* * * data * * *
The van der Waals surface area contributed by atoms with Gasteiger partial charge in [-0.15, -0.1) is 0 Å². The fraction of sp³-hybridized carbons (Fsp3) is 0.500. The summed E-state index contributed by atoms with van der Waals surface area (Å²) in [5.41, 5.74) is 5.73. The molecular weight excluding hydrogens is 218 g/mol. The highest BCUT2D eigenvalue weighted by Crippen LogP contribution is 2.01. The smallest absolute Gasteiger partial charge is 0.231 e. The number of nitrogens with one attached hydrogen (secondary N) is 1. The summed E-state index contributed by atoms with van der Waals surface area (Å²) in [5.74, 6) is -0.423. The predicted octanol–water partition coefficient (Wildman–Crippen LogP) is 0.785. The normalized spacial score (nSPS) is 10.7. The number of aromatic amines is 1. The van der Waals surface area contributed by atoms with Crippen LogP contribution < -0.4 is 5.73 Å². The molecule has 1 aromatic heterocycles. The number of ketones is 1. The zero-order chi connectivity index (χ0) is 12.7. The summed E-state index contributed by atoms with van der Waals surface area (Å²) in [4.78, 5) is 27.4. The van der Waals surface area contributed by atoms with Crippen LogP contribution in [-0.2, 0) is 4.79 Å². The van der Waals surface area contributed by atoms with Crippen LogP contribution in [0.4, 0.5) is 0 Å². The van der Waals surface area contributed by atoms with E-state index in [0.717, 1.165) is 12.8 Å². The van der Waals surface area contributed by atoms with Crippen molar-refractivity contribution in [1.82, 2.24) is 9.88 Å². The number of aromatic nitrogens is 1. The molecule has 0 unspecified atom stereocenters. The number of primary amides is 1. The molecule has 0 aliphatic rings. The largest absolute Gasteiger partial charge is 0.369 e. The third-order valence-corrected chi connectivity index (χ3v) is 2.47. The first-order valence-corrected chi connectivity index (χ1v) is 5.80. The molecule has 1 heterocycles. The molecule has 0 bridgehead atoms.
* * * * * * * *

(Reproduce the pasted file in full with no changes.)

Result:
The van der Waals surface area contributed by atoms with Gasteiger partial charge in [-0.15, -0.1) is 0 Å². The fraction of sp³-hybridized carbons (Fsp3) is 0.500. The summed E-state index contributed by atoms with van der Waals surface area (Å²) in [5.41, 5.74) is 5.73. The molecular weight excluding hydrogens is 218 g/mol. The highest BCUT2D eigenvalue weighted by Crippen LogP contribution is 2.01. The smallest absolute Gasteiger partial charge is 0.231 e. The number of nitrogens with one attached hydrogen (secondary N) is 1. The summed E-state index contributed by atoms with van der Waals surface area (Å²) in [5.74, 6) is -0.423. The predicted octanol–water partition coefficient (Wildman–Crippen LogP) is 0.785. The normalized spacial score (nSPS) is 10.7. The number of aromatic amines is 1. The van der Waals surface area contributed by atoms with Crippen LogP contribution < -0.4 is 5.73 Å². The molecule has 1 aromatic heterocycles. The number of ketones is 1. The zero-order chi connectivity index (χ0) is 12.7. The summed E-state index contributed by atoms with van der Waals surface area (Å²) in [4.78, 5) is 27.4. The van der Waals surface area contributed by atoms with Crippen LogP contribution in [-0.2, 0) is 4.79 Å². The van der Waals surface area contributed by atoms with Crippen LogP contribution in [0.4, 0.5) is 0 Å². The van der Waals surface area contributed by atoms with E-state index in [0.717, 1.165) is 12.8 Å². The van der Waals surface area contributed by atoms with Crippen molar-refractivity contribution in [1.82, 2.24) is 9.88 Å². The number of aromatic nitrogens is 1. The molecule has 0 unspecified atom stereocenters. The number of primary amides is 1. The molecule has 0 aliphatic rings. The largest absolute Gasteiger partial charge is 0.369 e. The third-order valence-corrected chi connectivity index (χ3v) is 2.47. The first-order valence-corrected chi connectivity index (χ1v) is 5.80. The molecule has 1 heterocycles. The molecule has 0 bridgehead atoms.